Round 1:

Rick Reeves opens with a nice double-leg takedown, after Chris Kennedy connects with a stiff jab. The welterweights are working against the ropes and then clinch towards the center of the ring. Kennedy puts Reeves in half-guard and threatens with a guillotine choke. They scramble for position and Reeves lands two hard downward strikes. A battle of leg-locks ensues, but no one comes out on top, and they scramble until Reeves finds mount, but Kennedy easily stands up. They’re clinched in the corner now, and Reeves scores a body-lock takedown. Reeves nearly has a guillotine choke and switches to triangle. Kennedy answers with a slam, but Reeves locks the choke in tighter. Somehow Kennedy survives to the end of the round and stumbles back to his corner, leaning over the top rope to help regain composure. OTM scores the round 10-9 Reeves.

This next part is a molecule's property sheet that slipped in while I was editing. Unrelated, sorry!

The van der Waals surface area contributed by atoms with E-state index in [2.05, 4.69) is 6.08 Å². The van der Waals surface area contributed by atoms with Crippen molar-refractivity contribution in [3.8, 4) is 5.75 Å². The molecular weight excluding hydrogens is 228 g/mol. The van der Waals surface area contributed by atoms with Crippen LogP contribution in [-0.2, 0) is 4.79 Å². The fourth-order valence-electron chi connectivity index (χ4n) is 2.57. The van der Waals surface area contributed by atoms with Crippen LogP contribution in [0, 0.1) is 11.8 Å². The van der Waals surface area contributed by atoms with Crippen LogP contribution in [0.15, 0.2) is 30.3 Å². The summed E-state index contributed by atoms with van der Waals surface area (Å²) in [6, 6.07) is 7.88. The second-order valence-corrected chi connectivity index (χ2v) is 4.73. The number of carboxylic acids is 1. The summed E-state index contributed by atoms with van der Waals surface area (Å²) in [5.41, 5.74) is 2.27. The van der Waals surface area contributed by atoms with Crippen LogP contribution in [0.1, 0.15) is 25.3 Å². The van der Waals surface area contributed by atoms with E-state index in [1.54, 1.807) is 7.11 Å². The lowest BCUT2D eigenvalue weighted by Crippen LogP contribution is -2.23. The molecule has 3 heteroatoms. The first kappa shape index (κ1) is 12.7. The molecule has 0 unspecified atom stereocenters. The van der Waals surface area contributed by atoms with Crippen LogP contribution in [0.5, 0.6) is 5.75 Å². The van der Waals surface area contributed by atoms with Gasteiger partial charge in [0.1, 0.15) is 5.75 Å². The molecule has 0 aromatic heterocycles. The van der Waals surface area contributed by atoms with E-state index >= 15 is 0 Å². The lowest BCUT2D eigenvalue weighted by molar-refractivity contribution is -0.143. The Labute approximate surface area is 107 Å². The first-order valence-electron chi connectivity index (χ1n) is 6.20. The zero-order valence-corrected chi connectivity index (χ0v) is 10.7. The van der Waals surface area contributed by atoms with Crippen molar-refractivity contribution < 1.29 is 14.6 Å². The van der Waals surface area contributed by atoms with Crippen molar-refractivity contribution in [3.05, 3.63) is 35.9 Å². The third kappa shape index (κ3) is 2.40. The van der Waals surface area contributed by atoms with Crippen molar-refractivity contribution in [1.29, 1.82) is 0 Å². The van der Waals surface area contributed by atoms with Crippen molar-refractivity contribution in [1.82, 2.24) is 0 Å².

Round 2:

Kennedy initiates a takedown to start the second, but Reeves easily reverses and is now looking for an armbar. Kennedy fights off Reeves’ legs as he struggles to defend his right arm, which he has as he ends up in the guard. Reeves again threatens Kennedy with a triangle choke, but Kennedy comfortably postures out of danger. That is before he carelessly leans back into the choke. Don Frye and Ken Shamrock both yell instructions to their fighters. Kennedy is surviving, but he’s been in danger several times and has begun to show signs of fatigue due to all of the submissions being launched at him. Reeves is in half-guard as Frye tells Kennedy that there’s only a minute left. The fighters stand back up and Kennedy connects with a stiff jab and they head to the mat one more time as the round ends. OTM scores the second frame 10-9 Reeves.